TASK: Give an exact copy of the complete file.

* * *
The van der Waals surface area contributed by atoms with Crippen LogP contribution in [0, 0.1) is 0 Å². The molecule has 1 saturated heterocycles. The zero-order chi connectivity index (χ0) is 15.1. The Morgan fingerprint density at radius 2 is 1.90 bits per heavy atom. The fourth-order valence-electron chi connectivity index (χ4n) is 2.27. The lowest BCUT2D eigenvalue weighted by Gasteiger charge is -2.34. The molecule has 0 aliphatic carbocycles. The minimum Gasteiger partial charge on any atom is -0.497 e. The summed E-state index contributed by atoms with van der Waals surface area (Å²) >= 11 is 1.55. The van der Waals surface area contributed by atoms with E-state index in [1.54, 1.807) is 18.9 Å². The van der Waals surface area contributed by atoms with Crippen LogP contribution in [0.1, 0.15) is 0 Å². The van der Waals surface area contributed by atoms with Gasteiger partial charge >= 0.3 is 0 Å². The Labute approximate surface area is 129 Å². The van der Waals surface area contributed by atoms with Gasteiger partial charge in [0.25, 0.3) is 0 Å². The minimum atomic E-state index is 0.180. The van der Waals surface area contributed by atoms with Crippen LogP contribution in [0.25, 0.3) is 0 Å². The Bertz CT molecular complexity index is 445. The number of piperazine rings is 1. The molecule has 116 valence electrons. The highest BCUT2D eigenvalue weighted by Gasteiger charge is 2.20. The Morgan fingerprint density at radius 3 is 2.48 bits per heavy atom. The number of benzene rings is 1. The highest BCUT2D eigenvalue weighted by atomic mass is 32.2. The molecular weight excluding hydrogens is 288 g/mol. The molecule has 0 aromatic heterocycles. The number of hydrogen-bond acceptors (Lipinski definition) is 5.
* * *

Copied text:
The van der Waals surface area contributed by atoms with Crippen LogP contribution in [0, 0.1) is 0 Å². The molecule has 1 saturated heterocycles. The zero-order chi connectivity index (χ0) is 15.1. The Morgan fingerprint density at radius 2 is 1.90 bits per heavy atom. The fourth-order valence-electron chi connectivity index (χ4n) is 2.27. The lowest BCUT2D eigenvalue weighted by Gasteiger charge is -2.34. The molecule has 0 aliphatic carbocycles. The minimum Gasteiger partial charge on any atom is -0.497 e. The summed E-state index contributed by atoms with van der Waals surface area (Å²) >= 11 is 1.55. The van der Waals surface area contributed by atoms with E-state index in [1.54, 1.807) is 18.9 Å². The van der Waals surface area contributed by atoms with Crippen LogP contribution in [0.1, 0.15) is 0 Å². The van der Waals surface area contributed by atoms with Gasteiger partial charge >= 0.3 is 0 Å². The Labute approximate surface area is 129 Å². The van der Waals surface area contributed by atoms with Gasteiger partial charge in [0.25, 0.3) is 0 Å². The minimum atomic E-state index is 0.180. The van der Waals surface area contributed by atoms with Crippen LogP contribution in [0.25, 0.3) is 0 Å². The Bertz CT molecular complexity index is 445. The number of piperazine rings is 1. The molecule has 116 valence electrons. The highest BCUT2D eigenvalue weighted by Gasteiger charge is 2.20. The Morgan fingerprint density at radius 3 is 2.48 bits per heavy atom. The number of benzene rings is 1. The highest BCUT2D eigenvalue weighted by atomic mass is 32.2. The molecular weight excluding hydrogens is 288 g/mol. The molecule has 0 aromatic heterocycles. The number of hydrogen-bond acceptors (Lipinski definition) is 5.